A Conversation with Grandma

TN Ready testing has been this week. Fortunately for me as a parent with a child that attends a private school, I didn't have the experience of preparing my child for this week and what it meant for her academically-however, I've had the esteemed pleasure of hearing various stories from both parents and teachers who have worked tirelessly to ensure their students are ready for the test.

One encounter with a 65-year old grandmother piqued my interest the most. She volunteered to serve as a proctor for the test in an elementary setting. As a retired city employee, she felt compelled to volunteer to serve at the school her granddaughter attends.

Just in us having a very generic conversation around a variety of topics related to Education the week of TN Ready testing surfaced. As a grandmother, she admitted to being totally clueless of the new way of assessing students and still couldn't comprehend why the measure of assessments had continued to change over the course of 50 plus years, dating back to her own adolescent years. She spoke passionately about wanting the best for her granddaughter and though being highly pleased with her granddaughter's current learning environment, she was not all the way sold on the new assessment piece. What exactly is TN Ready? What will it do differently? As someone who's had to answer these kinds of questions before, I did my best in dissecting the purpose of TN Ready, its comparison to the TCAP and the stated reasons from the department of Education around the shift, the change and the concerns. As I continued our conversation, I wondered how many other families, parents, grandparents and guardians still have questions. Yes, there is the online material. Yes, there have been countless of conversations from the district level, school to home communication, but still, do the community at large or the grandparent who is just concerned understand fully what's now happening inside of schools around assessment?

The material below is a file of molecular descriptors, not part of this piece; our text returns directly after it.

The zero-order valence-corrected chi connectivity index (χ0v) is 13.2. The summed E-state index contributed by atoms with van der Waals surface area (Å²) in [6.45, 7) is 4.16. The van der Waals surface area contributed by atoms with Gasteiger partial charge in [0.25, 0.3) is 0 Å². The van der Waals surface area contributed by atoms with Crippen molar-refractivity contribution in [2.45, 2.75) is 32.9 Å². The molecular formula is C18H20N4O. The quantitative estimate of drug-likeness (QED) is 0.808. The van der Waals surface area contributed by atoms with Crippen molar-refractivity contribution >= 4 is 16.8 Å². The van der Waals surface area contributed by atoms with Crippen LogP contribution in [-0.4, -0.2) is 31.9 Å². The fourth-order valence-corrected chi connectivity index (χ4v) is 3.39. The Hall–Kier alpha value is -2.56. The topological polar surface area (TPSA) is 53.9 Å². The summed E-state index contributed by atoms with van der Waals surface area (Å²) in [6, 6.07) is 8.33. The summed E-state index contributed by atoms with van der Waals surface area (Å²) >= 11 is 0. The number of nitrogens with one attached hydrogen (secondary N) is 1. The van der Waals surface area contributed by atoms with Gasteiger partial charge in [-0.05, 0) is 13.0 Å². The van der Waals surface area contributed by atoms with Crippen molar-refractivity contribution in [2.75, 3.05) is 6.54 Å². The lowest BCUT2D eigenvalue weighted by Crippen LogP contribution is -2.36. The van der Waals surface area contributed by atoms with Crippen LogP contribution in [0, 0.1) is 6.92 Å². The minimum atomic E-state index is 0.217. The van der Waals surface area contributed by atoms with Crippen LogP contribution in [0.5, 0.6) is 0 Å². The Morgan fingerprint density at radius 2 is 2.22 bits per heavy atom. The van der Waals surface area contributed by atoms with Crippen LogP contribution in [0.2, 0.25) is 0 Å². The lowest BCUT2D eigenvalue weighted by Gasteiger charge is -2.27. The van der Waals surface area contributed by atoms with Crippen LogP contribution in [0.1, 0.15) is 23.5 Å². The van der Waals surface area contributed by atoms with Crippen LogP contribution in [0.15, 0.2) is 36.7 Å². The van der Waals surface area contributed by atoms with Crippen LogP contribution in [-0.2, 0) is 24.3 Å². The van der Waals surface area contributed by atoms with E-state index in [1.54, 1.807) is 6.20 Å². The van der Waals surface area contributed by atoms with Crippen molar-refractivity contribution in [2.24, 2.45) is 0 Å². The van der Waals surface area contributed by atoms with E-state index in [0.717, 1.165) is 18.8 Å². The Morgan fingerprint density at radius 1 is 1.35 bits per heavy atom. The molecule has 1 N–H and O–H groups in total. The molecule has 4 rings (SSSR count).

The most intriguing piece of our 2-hour conversation though wasn't around the testing itself, but rather the testing environments and the behavior of students. She said students were given snacks, juice, water, and putty to play with during the testing to keep students alert and focused. She was amazed to witness such a thing, replaying her times as a student and as a mom of her only son who remembers nothing about snacks being given or manipulatives to play with in order for students to remain alert. "You sat there and did what you were supposed to do, bottom line," she exclaimed. I sat there smiling while listening to this grandma. Truth is, I don't remember having snacks either, but I do know from observing enough classrooms, as a teacher, you do what you have to do to keep students focused. Yes, it sounds like a no-brainer that students will come in, have a seat and pay attention, however, that's just not always the case. Whether I agree with all of the addendum items is I guess what I'll wrestle with.

Her tone shifted to such frustration having the describe the environment and the day and time when kids just do not know how to sit still and drifted off in wonder of what we're really teaching our students if, in order to take a test, they must be fed, given things to play with, and/or accommodated for in order for them to be successful. Or wait, is this even about being successful at all, or at the least, being able to sit still through a test.

We concluded our time together hoping for the best of all students this week. Both of us, though growing up in different times, have witnessed various shifts within the educational dynamics here in Memphis. However, we both agree-not only have the times and assessment measures changed, but the techniques and strategies have too. Ironically, we both have to also admit, students, teaching, and learning have all drastically changed as well.